It’s no secret that the DA has struggled to formulate and articulate a coherent vision on black economic empowerment – with internal conflict on this matter most embarrassingly revealed in 2013 when the party “mistakenly” backed BEE legislation before Parliament and then reversed its position. Over the past few days a degree of confusion has again manifested, this time in apparently conflicting statements given by two party leaders. With the 2019 elections fast approaching, this is one of many issues about which the DA’s public representatives will need to start singing from the same songbook.
August 4, 2018: DA policy head Gwen Ngwenya tells News24 that the party has resolved to ditch Black Economic Empowerment (BEE) as a policy because it is “simply not working”.
Just hours later, the DA’s federal executive chair James Selfe appears to contradict this, telling the same media outlet that “we support – fully – the intent and spirit of BEE”.
August 6, 2018: Selfe and Ngwenya release a joint media statement seemingly aimed at clarifying matters. It confirms that at the DA’s last federal council meeting, “the ANC’s model of BEE was rejected”.
It states that the party is working instead on “alternative models of empowerment” to be rolled out as policy ahead of the 2019 elections.
The statement gives four examples of measures which could be included in a “new empowerment framework”. None of these is targeted at South Africans of a particular race.
One of the models that the DA says it is considering drawing on in its new empowerment policy is the Economic Empowerment for the Disadvantaged policy proposed by the South African Institute of Race Relations earlier this year.
That policy proposes doing away with “numerical targets” for black employees for business and replacing the current BEE scorecard with an “economic empowerment for the disadvantaged” EED scorecard. This would see businesses earning points not for the racial composition of its workforce but for the investments they make, profits they generate, jobs they create, contributions made in tax, and so forth.
In Selfe and Ngwenya’s statement, they dismiss the ANC’s focus on “narrow racial categorisation” in favour of “an empowerment framework that will deliver equality of opportunity for all South Africans”.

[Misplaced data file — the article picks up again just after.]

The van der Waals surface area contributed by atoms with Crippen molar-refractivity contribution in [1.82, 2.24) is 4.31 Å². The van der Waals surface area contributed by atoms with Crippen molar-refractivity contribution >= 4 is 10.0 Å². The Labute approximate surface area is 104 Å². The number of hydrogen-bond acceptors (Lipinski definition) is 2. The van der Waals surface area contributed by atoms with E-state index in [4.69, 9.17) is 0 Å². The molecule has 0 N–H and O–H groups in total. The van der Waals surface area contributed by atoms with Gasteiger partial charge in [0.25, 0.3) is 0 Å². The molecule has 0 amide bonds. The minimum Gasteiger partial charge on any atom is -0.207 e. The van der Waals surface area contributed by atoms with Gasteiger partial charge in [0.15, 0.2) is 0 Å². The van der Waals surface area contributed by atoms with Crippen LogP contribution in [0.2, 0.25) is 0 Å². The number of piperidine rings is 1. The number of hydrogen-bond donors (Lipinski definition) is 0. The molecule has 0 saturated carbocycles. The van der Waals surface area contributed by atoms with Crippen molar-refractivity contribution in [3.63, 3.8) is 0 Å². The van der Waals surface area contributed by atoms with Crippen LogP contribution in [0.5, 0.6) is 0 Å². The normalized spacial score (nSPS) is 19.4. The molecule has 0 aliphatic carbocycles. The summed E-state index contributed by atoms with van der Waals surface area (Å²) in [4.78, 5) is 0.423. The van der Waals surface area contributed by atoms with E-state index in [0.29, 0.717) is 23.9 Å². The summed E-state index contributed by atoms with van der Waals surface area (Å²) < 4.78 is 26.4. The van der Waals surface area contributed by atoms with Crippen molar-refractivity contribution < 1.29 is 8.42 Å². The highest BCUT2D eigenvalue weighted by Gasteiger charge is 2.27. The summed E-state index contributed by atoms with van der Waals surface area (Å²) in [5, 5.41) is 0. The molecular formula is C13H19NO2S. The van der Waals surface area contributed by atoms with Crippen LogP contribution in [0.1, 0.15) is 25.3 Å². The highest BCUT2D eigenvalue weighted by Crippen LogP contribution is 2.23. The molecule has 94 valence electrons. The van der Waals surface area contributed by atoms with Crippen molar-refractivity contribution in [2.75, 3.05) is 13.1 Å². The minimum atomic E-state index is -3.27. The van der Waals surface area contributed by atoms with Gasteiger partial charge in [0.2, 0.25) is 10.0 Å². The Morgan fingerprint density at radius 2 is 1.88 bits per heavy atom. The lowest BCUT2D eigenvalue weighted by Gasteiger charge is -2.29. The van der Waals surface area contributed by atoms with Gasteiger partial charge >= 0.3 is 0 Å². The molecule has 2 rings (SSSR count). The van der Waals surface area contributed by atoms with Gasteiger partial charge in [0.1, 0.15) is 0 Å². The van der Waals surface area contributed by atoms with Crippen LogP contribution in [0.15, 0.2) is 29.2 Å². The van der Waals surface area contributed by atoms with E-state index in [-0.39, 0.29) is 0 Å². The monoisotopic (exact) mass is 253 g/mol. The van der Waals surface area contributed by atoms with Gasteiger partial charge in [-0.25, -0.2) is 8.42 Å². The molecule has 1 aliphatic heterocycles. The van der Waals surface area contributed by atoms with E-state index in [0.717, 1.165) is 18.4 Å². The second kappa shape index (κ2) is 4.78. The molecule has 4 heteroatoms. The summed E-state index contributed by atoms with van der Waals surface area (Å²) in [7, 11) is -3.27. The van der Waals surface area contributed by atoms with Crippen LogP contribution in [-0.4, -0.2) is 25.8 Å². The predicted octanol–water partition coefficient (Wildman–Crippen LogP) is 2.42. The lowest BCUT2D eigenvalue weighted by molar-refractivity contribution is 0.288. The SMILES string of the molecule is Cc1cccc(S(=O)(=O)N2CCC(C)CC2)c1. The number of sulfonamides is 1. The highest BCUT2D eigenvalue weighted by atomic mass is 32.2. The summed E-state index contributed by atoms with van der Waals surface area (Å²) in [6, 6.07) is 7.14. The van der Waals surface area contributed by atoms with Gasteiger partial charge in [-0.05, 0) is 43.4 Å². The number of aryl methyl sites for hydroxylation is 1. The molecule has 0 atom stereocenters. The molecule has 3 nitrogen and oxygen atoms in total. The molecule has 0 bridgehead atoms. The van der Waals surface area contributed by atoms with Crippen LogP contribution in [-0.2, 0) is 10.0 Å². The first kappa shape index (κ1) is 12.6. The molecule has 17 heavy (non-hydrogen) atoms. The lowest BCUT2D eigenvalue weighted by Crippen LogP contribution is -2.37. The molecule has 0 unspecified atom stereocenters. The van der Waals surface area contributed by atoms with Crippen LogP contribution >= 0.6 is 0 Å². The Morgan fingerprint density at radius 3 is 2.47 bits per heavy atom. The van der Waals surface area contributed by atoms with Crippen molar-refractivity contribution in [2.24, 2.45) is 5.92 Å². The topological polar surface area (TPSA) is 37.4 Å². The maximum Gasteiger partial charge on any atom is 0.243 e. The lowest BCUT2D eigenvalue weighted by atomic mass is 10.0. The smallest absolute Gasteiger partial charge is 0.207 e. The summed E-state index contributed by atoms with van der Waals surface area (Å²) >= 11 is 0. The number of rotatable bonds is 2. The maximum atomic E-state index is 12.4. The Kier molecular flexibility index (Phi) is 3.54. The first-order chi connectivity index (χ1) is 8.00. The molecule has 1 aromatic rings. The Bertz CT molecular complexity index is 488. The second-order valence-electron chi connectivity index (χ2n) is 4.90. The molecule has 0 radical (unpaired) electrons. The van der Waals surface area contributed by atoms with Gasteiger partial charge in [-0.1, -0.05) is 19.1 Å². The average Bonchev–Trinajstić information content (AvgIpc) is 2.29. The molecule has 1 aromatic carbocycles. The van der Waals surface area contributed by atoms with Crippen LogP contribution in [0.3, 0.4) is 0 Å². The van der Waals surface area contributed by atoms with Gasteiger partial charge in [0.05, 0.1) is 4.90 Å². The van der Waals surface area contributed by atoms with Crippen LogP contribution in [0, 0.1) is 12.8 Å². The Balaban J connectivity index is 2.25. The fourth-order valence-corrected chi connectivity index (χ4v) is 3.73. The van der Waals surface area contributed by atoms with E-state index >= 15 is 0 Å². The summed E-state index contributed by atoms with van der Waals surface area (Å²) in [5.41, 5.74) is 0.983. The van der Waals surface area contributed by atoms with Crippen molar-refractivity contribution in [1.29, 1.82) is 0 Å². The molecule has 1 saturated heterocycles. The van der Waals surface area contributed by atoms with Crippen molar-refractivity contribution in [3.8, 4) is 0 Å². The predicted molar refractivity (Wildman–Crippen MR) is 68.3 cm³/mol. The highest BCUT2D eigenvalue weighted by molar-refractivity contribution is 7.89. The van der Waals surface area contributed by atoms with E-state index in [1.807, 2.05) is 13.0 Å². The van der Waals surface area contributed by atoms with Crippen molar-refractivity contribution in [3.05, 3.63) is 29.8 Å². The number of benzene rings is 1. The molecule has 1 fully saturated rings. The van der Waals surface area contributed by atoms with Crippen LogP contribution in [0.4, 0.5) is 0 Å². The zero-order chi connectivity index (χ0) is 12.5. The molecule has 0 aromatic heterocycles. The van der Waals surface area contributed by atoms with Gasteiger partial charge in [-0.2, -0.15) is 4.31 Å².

Exactly what that empowerment framework will look like is not yet known – but it is evident from the statement that the DA will reject a race-based model of economic empowerment in its election campaigning.
It is one of the clearest indications to date that in the DA’s long-running battle between traditional liberals and a more radical faction bent on racial transformation, the liberals are once more on top.
The apparent conflict between Ngwenya’s and Selfe’s initial statements a few days ago seemed to briefly transport the party back to 2013, when the party’s flip-flopping on BEE legislation was widely interpreted as revealing serious rifts between party leaders over the question of affirmative action as a whole.
At that time, the DA’s parliamentary caucus voted in support of the Employment Equity Amendment Bill, an unexpected move from a party which had traditionally opposed the ANC’s version of employment equity. Fierce criticism from the likes of former DA leader Tony Leon followed, with Leon accusing the party of acting out of fear of “having the race and anti-transformation labels stuck on it”.
In an embarrassing about-turn, erstwhile DA leader Helen Zille then declared that the DA parliamentary caucus vote in support of the bill had been the result of a “series of errors”. Zille later cited the vote as an example of former parliamentary leader Lindiwe Mazibuko making “autonomous decisions”.
Regardless of the precise factors that led to the vote and the subsequent U-turn, most commentators suggested that the confusion was attributable to two major factors. One was a perceived division of the party along racial lines. Another was the longstanding tension between the DA’s vision of itself as a liberal party opposed on principle to racial quotas, and the necessity of addressing the ways in which South Africa’s economic playing field continues to specifically disadvantage black people.